A service standard helps to define what a customer can expect from a service and how it should be delivered by the service provider, e.g. in terms of timeliness, accuracy and suitability. Up to now, the development of such standards has been limited. As announced in the Standardisation Package of June 2016, the European Commission aims to prioritise and incentivise the development of voluntary European service standards. The Commission is also working with CEN to develop service standards in the areas of performance measurement, service contracts and service procurement.
A service standard specifies requirements that should be fulfilled by a service to establish its fitness for purpose. The standard may provide definitions, indicators of service quality and their levels, or specify a time period for delivery, such as the standard on handling customer complaints.
Standards for services can help Europe's service providers and their customers, by raising the quality of the services provided. This can be in terms of safety or improved communication between a service provider and its customer. Service standards can also give consumers and clients more confidence, reduce costs and open up markets for businesses.
However, the development of these standards has been limited. According to some estimates, they only account for 2% of all EU standards, even though services account for 70% of the EU economy. In addition, differing national standards can fragment the Single Market for services.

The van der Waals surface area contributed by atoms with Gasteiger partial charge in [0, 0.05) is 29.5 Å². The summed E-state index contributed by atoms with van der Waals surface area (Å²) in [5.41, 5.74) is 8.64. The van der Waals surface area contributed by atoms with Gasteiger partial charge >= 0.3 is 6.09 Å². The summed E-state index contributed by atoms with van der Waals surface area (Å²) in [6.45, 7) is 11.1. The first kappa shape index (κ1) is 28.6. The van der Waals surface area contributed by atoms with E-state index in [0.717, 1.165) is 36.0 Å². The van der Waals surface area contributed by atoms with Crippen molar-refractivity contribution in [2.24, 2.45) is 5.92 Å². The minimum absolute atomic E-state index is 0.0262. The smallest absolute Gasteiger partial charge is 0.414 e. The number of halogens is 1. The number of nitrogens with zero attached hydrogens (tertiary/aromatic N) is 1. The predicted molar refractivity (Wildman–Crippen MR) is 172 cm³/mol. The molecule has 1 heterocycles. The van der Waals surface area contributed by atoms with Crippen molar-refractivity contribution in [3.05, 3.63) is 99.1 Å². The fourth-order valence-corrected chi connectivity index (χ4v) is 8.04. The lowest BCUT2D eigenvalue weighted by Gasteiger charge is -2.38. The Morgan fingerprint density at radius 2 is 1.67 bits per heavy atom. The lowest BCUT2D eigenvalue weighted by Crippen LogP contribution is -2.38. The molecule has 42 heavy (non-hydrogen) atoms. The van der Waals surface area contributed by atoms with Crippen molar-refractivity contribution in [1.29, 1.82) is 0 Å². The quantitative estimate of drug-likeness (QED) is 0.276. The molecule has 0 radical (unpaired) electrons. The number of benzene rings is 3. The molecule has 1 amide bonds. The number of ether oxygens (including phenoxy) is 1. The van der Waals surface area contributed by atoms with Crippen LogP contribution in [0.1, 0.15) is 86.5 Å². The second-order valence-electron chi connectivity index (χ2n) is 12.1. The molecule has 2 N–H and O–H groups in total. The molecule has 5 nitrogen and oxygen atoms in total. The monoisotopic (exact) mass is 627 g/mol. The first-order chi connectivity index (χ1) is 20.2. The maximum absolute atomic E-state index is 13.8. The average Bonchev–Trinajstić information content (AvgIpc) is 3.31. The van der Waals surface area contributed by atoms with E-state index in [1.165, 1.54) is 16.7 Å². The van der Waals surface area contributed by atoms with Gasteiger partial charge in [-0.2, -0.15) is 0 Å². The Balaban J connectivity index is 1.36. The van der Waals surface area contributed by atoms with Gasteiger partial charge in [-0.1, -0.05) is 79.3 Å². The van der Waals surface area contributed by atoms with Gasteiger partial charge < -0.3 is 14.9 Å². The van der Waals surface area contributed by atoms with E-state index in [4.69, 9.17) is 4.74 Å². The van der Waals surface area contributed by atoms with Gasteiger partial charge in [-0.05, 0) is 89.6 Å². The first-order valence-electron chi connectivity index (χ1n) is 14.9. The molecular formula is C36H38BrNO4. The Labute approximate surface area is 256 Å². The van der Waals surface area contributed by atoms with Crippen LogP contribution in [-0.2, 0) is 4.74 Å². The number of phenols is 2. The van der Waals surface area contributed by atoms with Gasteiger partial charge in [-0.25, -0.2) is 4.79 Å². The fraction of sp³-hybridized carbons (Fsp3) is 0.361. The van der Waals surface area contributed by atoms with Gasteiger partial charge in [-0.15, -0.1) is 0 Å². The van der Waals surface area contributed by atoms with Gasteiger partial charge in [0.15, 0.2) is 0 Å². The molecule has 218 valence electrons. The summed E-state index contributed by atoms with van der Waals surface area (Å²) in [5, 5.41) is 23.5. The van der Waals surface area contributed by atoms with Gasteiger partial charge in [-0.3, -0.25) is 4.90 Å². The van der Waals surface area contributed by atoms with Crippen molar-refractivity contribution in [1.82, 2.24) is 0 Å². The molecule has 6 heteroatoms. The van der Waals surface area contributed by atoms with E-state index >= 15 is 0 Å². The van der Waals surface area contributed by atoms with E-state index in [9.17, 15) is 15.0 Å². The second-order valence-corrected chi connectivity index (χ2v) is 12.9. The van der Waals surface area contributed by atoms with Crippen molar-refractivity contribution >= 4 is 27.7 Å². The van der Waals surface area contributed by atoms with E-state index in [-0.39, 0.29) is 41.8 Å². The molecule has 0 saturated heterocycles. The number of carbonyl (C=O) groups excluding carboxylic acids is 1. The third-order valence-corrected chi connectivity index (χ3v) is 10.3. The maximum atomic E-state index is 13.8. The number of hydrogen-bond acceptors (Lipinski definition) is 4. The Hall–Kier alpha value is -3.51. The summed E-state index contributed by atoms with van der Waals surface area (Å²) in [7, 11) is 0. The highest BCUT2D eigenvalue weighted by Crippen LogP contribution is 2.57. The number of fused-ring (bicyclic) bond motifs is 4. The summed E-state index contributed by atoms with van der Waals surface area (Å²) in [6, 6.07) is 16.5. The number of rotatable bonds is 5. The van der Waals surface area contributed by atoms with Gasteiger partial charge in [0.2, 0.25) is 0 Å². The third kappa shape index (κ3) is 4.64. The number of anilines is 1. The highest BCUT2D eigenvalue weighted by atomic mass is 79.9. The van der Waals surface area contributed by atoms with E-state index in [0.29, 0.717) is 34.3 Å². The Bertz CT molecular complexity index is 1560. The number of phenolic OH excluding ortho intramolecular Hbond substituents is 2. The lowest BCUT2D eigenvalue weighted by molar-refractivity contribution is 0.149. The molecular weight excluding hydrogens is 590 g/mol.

The Services Directive encourages the development of European standards in order to improve compatibility between services, information to the recipient and the quality of service provision. Regulation (EU) 1025/2012 provides a legal basis for their development.
As announced in the Single Market Strategy, the Commission issued a dedicated Staff Working Document on standardisation in services. In it, the Commission puts forward a number of measures that will help prioritise and incentivise the development of voluntary European service standards (including helping to identify areas where European service standards are not needed or are lower priority), reduce obstacles stemming from national standards and certification schemes, and improve information to service providers.
In 2013, the Commission mandated the European Committee for Standardization (CEN) to come up with specific proposals on topics for horizontal service standards. In February 2015, CEN identified 6 possible areas: service terminology, information to the customer, service procurement, service contracts, customer satisfaction measurement and performance measurement. On the basis of this, the Commission asked, and CEN agreed, to start developing standards in the following three areas: performance measurement, service contracts and service procurement. Work on these horizontal service standards started in the beginning of 2016.